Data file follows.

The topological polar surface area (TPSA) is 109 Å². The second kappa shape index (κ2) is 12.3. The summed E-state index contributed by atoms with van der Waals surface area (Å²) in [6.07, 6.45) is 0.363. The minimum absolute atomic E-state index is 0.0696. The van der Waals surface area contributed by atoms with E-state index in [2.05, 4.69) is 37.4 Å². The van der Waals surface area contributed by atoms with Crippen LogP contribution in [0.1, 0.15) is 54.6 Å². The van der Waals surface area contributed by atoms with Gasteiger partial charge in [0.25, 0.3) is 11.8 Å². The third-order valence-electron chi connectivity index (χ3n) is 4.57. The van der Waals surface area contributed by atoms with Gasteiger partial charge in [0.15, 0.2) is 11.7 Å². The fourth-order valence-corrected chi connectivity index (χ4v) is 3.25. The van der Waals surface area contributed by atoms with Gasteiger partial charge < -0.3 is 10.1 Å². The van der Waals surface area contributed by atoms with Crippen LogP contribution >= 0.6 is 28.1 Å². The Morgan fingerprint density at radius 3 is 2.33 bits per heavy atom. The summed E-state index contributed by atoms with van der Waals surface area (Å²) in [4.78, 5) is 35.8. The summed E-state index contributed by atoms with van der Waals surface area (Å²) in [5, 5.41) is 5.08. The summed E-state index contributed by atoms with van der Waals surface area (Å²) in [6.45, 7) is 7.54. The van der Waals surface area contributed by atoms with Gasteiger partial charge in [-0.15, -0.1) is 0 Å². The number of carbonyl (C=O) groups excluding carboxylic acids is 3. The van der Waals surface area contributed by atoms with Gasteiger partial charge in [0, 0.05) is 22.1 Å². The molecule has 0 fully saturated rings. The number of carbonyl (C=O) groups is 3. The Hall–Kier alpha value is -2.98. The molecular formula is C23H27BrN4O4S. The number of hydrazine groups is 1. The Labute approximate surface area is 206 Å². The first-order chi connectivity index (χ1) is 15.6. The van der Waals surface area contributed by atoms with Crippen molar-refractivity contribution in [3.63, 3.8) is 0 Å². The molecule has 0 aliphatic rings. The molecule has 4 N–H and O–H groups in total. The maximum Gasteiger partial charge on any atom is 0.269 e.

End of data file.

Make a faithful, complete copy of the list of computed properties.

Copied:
The topological polar surface area (TPSA) is 109 Å². The second kappa shape index (κ2) is 12.3. The summed E-state index contributed by atoms with van der Waals surface area (Å²) in [6.07, 6.45) is 0.363. The minimum absolute atomic E-state index is 0.0696. The van der Waals surface area contributed by atoms with E-state index in [2.05, 4.69) is 37.4 Å². The van der Waals surface area contributed by atoms with Crippen LogP contribution in [0.1, 0.15) is 54.6 Å². The van der Waals surface area contributed by atoms with Gasteiger partial charge in [0.25, 0.3) is 11.8 Å². The third-order valence-electron chi connectivity index (χ3n) is 4.57. The van der Waals surface area contributed by atoms with Gasteiger partial charge in [0.15, 0.2) is 11.7 Å². The fourth-order valence-corrected chi connectivity index (χ4v) is 3.25. The van der Waals surface area contributed by atoms with Gasteiger partial charge < -0.3 is 10.1 Å². The van der Waals surface area contributed by atoms with Crippen LogP contribution >= 0.6 is 28.1 Å². The Morgan fingerprint density at radius 3 is 2.33 bits per heavy atom. The summed E-state index contributed by atoms with van der Waals surface area (Å²) in [4.78, 5) is 35.8. The summed E-state index contributed by atoms with van der Waals surface area (Å²) in [5, 5.41) is 5.08. The summed E-state index contributed by atoms with van der Waals surface area (Å²) in [6.45, 7) is 7.54. The van der Waals surface area contributed by atoms with Gasteiger partial charge in [-0.15, -0.1) is 0 Å². The number of carbonyl (C=O) groups excluding carboxylic acids is 3. The van der Waals surface area contributed by atoms with Gasteiger partial charge in [0, 0.05) is 22.1 Å². The molecule has 0 fully saturated rings. The number of carbonyl (C=O) groups is 3. The Hall–Kier alpha value is -2.98. The molecular formula is C23H27BrN4O4S. The number of hydrazine groups is 1. The Labute approximate surface area is 206 Å². The first-order chi connectivity index (χ1) is 15.6. The van der Waals surface area contributed by atoms with Crippen molar-refractivity contribution in [3.63, 3.8) is 0 Å². The molecule has 0 aliphatic rings. The molecule has 4 N–H and O–H groups in total. The maximum Gasteiger partial charge on any atom is 0.269 e.